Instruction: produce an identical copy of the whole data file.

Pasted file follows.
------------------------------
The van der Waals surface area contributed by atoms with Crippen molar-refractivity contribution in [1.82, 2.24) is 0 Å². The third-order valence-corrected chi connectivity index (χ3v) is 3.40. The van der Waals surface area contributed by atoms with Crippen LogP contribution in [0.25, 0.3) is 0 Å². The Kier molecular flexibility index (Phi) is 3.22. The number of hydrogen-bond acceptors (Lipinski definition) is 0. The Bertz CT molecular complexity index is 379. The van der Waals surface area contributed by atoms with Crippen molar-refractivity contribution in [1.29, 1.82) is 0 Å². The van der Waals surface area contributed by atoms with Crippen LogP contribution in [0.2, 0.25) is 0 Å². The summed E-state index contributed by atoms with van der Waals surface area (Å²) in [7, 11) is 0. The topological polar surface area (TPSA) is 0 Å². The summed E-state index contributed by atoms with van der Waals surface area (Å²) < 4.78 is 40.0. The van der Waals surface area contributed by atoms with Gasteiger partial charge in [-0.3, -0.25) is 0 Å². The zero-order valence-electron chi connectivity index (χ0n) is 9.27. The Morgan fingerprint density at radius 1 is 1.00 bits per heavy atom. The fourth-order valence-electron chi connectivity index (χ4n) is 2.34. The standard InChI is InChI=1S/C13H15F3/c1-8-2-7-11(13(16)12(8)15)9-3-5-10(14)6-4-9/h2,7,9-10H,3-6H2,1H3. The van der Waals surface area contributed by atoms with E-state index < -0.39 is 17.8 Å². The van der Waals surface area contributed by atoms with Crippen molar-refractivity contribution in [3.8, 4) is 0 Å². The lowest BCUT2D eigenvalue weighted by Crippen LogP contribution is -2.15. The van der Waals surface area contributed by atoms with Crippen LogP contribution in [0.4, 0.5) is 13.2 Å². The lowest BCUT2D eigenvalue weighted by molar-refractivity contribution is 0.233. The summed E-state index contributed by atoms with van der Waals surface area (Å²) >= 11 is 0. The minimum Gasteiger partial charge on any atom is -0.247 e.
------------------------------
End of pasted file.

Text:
The van der Waals surface area contributed by atoms with Crippen molar-refractivity contribution in [1.82, 2.24) is 0 Å². The third-order valence-corrected chi connectivity index (χ3v) is 3.40. The van der Waals surface area contributed by atoms with Crippen LogP contribution in [0.25, 0.3) is 0 Å². The Kier molecular flexibility index (Phi) is 3.22. The number of hydrogen-bond acceptors (Lipinski definition) is 0. The Bertz CT molecular complexity index is 379. The van der Waals surface area contributed by atoms with Crippen molar-refractivity contribution in [1.29, 1.82) is 0 Å². The van der Waals surface area contributed by atoms with Crippen LogP contribution in [0.2, 0.25) is 0 Å². The summed E-state index contributed by atoms with van der Waals surface area (Å²) in [7, 11) is 0. The topological polar surface area (TPSA) is 0 Å². The summed E-state index contributed by atoms with van der Waals surface area (Å²) < 4.78 is 40.0. The van der Waals surface area contributed by atoms with Gasteiger partial charge in [-0.3, -0.25) is 0 Å². The zero-order valence-electron chi connectivity index (χ0n) is 9.27. The Morgan fingerprint density at radius 1 is 1.00 bits per heavy atom. The fourth-order valence-electron chi connectivity index (χ4n) is 2.34. The standard InChI is InChI=1S/C13H15F3/c1-8-2-7-11(13(16)12(8)15)9-3-5-10(14)6-4-9/h2,7,9-10H,3-6H2,1H3. The van der Waals surface area contributed by atoms with E-state index < -0.39 is 17.8 Å². The van der Waals surface area contributed by atoms with Crippen molar-refractivity contribution in [3.8, 4) is 0 Å². The lowest BCUT2D eigenvalue weighted by Crippen LogP contribution is -2.15. The van der Waals surface area contributed by atoms with Crippen LogP contribution in [0.4, 0.5) is 13.2 Å². The lowest BCUT2D eigenvalue weighted by molar-refractivity contribution is 0.233. The summed E-state index contributed by atoms with van der Waals surface area (Å²) >= 11 is 0. The minimum Gasteiger partial charge on any atom is -0.247 e.